Dr Stephanie Bramley

Stephanie is a Research Associate at the NIHR Health and Social Care Workforce Research Unit, King’s College London. Stephanie’s research interests include the design and promotion of gambling products, responsible gambling, gambling amongst vulnerable populations and the impacts of gambling. Stephanie recently joined Calderdale Citizens Advice as a Gambling Support Service Trainer. In this role she provides training about gambling-related harm to frontline staff across Yorkshire and The Humber.

Improving understanding of migrant gambling in the UK: Insights from three studies

Presentation audio: Improving understanding of migrant gambling in the UK: Insights from three studies

Aims: England has one of the most liberal gambling policy regimes in the world and there is concern that those migrating from jurisdictions with more restricted gambling cultures may be at heightened risk of experiencing gambling-related harm. Problem gambling is linked to a range of harms affecting resources, relationships and health. To date there is no UK research examining migrant gambling and little research internationally. The aim of this study was to investigate the type of support that may need to be made available to new UK migrants experiencing gambling-related harm.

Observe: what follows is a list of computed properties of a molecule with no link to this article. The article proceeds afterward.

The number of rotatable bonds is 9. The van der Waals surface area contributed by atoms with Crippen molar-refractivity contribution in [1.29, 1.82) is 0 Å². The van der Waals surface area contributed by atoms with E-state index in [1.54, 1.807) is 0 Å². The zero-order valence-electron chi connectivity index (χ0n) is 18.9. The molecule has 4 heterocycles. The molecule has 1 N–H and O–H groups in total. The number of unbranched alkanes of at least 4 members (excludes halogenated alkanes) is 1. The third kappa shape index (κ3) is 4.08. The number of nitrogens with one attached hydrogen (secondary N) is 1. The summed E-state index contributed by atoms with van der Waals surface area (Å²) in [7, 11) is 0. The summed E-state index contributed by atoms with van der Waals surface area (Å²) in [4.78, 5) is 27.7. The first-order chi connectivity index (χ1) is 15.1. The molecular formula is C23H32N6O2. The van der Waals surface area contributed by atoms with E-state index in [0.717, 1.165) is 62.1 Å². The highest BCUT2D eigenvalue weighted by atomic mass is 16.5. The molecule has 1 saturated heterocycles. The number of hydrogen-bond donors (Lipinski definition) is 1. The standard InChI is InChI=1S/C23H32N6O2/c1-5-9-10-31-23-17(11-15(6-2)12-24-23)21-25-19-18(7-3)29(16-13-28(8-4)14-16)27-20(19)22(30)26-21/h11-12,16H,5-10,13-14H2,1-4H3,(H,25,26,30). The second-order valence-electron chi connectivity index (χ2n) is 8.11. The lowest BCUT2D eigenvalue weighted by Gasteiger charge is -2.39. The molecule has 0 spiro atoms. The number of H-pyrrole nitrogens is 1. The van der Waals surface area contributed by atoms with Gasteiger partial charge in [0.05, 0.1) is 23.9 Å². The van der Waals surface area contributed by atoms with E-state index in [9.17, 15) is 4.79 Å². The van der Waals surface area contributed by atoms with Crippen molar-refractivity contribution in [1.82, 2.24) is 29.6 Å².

Methods: The study comprised three phases: 1) rapid evidence review; 2) secondary analysis of Health Survey for England 2012 and 2015 data; and 3) workshops attended by organisations which support migrants affected by gambling in Leeds and London – places with higher than average migrant communities.

Results: The study provided initial evidence of a ‘harm paradox’ – non-white and non-British born individuals were less likely to gamble, but if they did were more likely to be classified as problem gamblers (7.2%) compared to individuals who were British-born and white (0.8%). Workshop participants viewed gambling as highly accessible, a way to supplement income and to relieve acculturative stress. Participants also thought that existing gambling support services may not meet the needs of migrant communities.

Conclusions: Work should be done to ensure that gambling support services are accessible to migrants and culturally sensitive. Future research should investigate gambling-related harms from migrants’ perspectives to improve the promotion, design, delivery and accessibility of support services.